Spring Fishing Hits Big On Columbiaby Bill Monroe
The Oregonian, August 14, 2006
It was a much better spring fishing season than expected on the Columbia River, where final numbers are well above preseason predictions.
Tony Nigro, Columbia River program leader for the Oregon Department of Fish and Wildlife, told the state Fish and Wildlife Commission that spring chinook salmon runs in the Columbia and Willamette rivers were well above expectations.
The Columbia run also was the latest ever recorded, so low at season's outset biologists feared a major crash. Instead, the upriver Columbia spring chinook run came in at 132,200 fish (88,400 predicted) and the Willamette River run will be 56,700 (46,500).
Willamette River anglers caught about 8,500 chinook and kept 6,900 in a total of 75,000 trips.
On the Columbia, 86,600 trips yielded 7,000 chinook kept and 2,500 released.
Commercial gill nets caught and kept 4,350 chinook and 1,651 white sturgeon. All but 1,000 chinook were caught during six fishing periods between May 16 and June 2, Nigro said. Commercial fishing was closed March 15-May 16.
Sport angling was closed April 14-May 17.
Nigro said the Columbia's summer chinook salmon run, forecast at 49,000 fish, probably will be closer to 78,600. Late or low? That's the question fish biologists still fret over as they look at a recent surge in what appeared to be a low summer steelhead run at Bonneville Dam and lower than expected sport catches of Columbia-bound chinook salmon off Westport, Wash.
John North, an Oregon Department of Fish and Wildlife biologist on the Columbia River, said the upriver Columbia 'A' summer steelhead run was late at Bonneville, running 60 percent behind by the end of July on a prediction of 247,000 fish.
But surges of several thousand a day brought the number up to 101,000 last week, with a few weeks left to count.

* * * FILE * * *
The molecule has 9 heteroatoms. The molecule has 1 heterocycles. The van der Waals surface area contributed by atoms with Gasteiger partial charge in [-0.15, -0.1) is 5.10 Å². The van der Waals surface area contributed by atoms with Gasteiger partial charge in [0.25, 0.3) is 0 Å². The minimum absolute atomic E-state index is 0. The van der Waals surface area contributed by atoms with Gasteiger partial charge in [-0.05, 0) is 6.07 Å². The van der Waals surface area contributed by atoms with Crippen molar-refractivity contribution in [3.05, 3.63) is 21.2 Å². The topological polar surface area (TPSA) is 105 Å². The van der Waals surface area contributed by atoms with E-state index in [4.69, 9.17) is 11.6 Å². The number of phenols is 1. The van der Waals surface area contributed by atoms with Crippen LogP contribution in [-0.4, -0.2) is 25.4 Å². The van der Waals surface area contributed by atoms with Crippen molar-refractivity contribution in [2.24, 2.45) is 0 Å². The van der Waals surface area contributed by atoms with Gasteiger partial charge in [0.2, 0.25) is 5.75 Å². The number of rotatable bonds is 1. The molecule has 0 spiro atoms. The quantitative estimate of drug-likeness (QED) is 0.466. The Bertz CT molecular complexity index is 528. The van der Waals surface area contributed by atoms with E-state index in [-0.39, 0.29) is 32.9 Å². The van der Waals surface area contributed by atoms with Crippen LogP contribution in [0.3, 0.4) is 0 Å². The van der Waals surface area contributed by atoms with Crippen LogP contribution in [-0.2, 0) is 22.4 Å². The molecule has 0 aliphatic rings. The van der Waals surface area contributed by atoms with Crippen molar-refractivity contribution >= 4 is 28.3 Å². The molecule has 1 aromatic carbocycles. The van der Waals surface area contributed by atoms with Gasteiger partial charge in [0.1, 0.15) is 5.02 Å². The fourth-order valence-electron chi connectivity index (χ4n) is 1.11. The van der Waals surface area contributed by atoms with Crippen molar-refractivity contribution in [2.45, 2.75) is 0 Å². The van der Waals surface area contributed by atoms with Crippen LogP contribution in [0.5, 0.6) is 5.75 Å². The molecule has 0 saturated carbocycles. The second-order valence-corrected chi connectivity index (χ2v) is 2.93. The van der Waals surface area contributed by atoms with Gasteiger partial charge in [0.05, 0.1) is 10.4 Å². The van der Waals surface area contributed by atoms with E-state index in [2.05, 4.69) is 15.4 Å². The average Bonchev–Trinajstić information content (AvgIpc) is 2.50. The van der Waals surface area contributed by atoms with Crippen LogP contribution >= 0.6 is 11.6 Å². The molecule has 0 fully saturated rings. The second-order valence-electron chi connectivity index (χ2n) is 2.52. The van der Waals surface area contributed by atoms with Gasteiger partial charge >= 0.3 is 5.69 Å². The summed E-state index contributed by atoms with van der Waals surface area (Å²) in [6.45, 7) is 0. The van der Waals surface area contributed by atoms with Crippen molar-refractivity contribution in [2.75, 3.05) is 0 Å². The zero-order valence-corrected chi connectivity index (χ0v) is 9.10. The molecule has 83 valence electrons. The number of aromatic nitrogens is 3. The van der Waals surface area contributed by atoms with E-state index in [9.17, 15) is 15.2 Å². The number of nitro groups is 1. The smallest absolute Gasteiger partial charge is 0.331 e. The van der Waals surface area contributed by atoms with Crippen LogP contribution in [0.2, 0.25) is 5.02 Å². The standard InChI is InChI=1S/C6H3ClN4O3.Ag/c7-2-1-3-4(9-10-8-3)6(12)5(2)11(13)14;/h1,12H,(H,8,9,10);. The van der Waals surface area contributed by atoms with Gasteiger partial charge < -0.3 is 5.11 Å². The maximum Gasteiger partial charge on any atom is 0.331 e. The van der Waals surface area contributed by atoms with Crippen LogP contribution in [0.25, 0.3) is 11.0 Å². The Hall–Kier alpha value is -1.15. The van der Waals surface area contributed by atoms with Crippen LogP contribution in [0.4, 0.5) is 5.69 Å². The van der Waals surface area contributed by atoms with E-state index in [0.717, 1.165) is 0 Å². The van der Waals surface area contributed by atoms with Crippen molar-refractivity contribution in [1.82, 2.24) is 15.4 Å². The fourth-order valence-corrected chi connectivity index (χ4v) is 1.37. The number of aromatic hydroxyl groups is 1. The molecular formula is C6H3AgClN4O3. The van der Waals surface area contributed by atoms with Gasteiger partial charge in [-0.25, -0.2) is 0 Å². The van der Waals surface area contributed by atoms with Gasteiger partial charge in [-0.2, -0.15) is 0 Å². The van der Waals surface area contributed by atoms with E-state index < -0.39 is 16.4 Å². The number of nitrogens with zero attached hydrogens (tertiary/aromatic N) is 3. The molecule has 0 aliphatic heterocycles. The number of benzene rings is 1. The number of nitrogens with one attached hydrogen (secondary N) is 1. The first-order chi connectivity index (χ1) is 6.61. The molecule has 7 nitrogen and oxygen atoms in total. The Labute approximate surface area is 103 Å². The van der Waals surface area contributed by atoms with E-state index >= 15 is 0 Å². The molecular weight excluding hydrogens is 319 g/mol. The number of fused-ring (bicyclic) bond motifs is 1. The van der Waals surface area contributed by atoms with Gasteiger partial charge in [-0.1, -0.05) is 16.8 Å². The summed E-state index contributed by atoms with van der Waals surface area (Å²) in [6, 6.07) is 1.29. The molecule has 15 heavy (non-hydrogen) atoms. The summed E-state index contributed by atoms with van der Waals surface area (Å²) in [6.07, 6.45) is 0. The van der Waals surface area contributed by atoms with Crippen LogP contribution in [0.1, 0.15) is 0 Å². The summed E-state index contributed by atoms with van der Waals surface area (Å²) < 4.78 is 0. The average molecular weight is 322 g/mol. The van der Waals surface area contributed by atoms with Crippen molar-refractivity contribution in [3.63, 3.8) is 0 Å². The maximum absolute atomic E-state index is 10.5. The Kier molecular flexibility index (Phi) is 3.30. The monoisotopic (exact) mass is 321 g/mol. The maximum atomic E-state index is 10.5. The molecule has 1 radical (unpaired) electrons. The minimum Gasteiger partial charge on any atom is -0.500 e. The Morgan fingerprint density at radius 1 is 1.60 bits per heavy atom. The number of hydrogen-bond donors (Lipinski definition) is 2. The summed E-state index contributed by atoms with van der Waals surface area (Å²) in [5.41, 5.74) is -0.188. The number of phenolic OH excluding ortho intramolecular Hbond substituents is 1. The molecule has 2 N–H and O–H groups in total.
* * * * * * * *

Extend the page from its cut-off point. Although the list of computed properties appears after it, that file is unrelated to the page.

Meanwhile, Buoy 10 salmon fishing began as expected Aug. 1 without much fishing, but salmon -- mostly lower river tule chinook -- filled into the bay by late last week and should improve fishing by this weekend.
Commercial gill-netters from the mouth upriver caught 277 chinook on Aug. 2, 410 on Aug. 7 and more than 1,100 Aug. 9 (the last commercial fishing between Buoy 10 and the Astoria bridge until late September).
They have three more fishing periods in the lower river (and a couple closer to Portland) before a commercial lull until about the third week of September.
Commercial seasons approved Thursday were: Sunday -- from the Astoria bridge upriver; Tomorrow and Thursday -- from Tongue Point upriver.
Kids catch the fish: Jay Chock of Portland took his sons Nate, 10, and Joe, 7, fishing in late July on Crane Prairie Reservoir, aboard a small boat anchored in the Cultus Channel.
The trio used nightcrawlers injected with air to keep them floating above the weedy bottom.
Chock said he didn't bring a net and had a 6- or 7-pounder snap his line at the edge of the boat.
Thirty minutes later, Joe Chock told his dad "I've got one." Within two seconds, Nate's rod also bent over.
Chock said the lines seemed to intersect each other, so he thought Joe's fish had tangled in Nate's line.
With a son on each side, Chock said he coached them when to reel and when to let the fish run.
"They did everything I told them," he said. "It took 15 minutes to tire the thing out before I could get my hands under the fish and lift it in the boat."
He found Joe's bait deep in the fish's throat, and Nate's three inches inside it's mouth. The trout had taken both worms.
Chock said the 24-inch fish weighed 71/2 pounds.
Quotable: Virgil Moore, new director of the Oregon Department of Fish and Wildlife, commenting recently at his first Fish and Wildlife Commission meeting about traveling around Oregon and learning as much as possible about his new job after working for more than two decades in Idaho:
"It's like drinking from a fire hose."
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